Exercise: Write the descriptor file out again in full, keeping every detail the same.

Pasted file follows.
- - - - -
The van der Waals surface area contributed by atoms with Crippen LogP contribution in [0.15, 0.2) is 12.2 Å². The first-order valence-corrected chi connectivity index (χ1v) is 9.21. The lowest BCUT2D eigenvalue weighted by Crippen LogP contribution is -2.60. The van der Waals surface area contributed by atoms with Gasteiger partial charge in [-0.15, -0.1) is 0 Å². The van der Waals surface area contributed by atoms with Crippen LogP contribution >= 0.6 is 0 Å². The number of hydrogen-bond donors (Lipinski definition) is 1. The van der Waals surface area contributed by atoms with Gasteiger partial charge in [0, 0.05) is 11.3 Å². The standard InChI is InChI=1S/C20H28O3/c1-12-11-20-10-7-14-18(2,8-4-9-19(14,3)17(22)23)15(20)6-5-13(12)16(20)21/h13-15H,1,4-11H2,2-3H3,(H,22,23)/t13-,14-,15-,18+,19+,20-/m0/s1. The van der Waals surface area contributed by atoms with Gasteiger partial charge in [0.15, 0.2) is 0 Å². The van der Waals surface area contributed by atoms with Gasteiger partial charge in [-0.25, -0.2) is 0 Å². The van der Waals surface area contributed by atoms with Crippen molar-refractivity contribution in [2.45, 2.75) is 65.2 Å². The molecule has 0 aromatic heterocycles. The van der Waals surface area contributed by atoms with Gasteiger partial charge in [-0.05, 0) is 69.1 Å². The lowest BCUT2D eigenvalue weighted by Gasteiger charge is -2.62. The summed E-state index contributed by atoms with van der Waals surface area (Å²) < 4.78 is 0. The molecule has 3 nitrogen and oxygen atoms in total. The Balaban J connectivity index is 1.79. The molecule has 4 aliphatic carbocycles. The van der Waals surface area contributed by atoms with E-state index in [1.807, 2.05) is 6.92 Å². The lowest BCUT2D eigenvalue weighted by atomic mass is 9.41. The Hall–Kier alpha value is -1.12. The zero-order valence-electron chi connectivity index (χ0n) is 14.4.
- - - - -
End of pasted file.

The van der Waals surface area contributed by atoms with Crippen LogP contribution in [0.15, 0.2) is 12.2 Å². The first-order valence-corrected chi connectivity index (χ1v) is 9.21. The lowest BCUT2D eigenvalue weighted by Crippen LogP contribution is -2.60. The van der Waals surface area contributed by atoms with Gasteiger partial charge in [-0.15, -0.1) is 0 Å². The van der Waals surface area contributed by atoms with Crippen LogP contribution >= 0.6 is 0 Å². The number of hydrogen-bond donors (Lipinski definition) is 1. The van der Waals surface area contributed by atoms with Gasteiger partial charge in [0, 0.05) is 11.3 Å². The standard InChI is InChI=1S/C20H28O3/c1-12-11-20-10-7-14-18(2,8-4-9-19(14,3)17(22)23)15(20)6-5-13(12)16(20)21/h13-15H,1,4-11H2,2-3H3,(H,22,23)/t13-,14-,15-,18+,19+,20-/m0/s1. The van der Waals surface area contributed by atoms with Gasteiger partial charge in [0.15, 0.2) is 0 Å². The van der Waals surface area contributed by atoms with Gasteiger partial charge in [-0.25, -0.2) is 0 Å². The van der Waals surface area contributed by atoms with Crippen molar-refractivity contribution in [2.45, 2.75) is 65.2 Å². The molecule has 0 aromatic heterocycles. The van der Waals surface area contributed by atoms with Gasteiger partial charge in [-0.05, 0) is 69.1 Å². The lowest BCUT2D eigenvalue weighted by Gasteiger charge is -2.62. The summed E-state index contributed by atoms with van der Waals surface area (Å²) < 4.78 is 0. The molecule has 3 nitrogen and oxygen atoms in total. The Balaban J connectivity index is 1.79. The molecule has 4 aliphatic carbocycles. The van der Waals surface area contributed by atoms with E-state index in [1.807, 2.05) is 6.92 Å². The lowest BCUT2D eigenvalue weighted by atomic mass is 9.41. The Hall–Kier alpha value is -1.12. The zero-order valence-electron chi connectivity index (χ0n) is 14.4.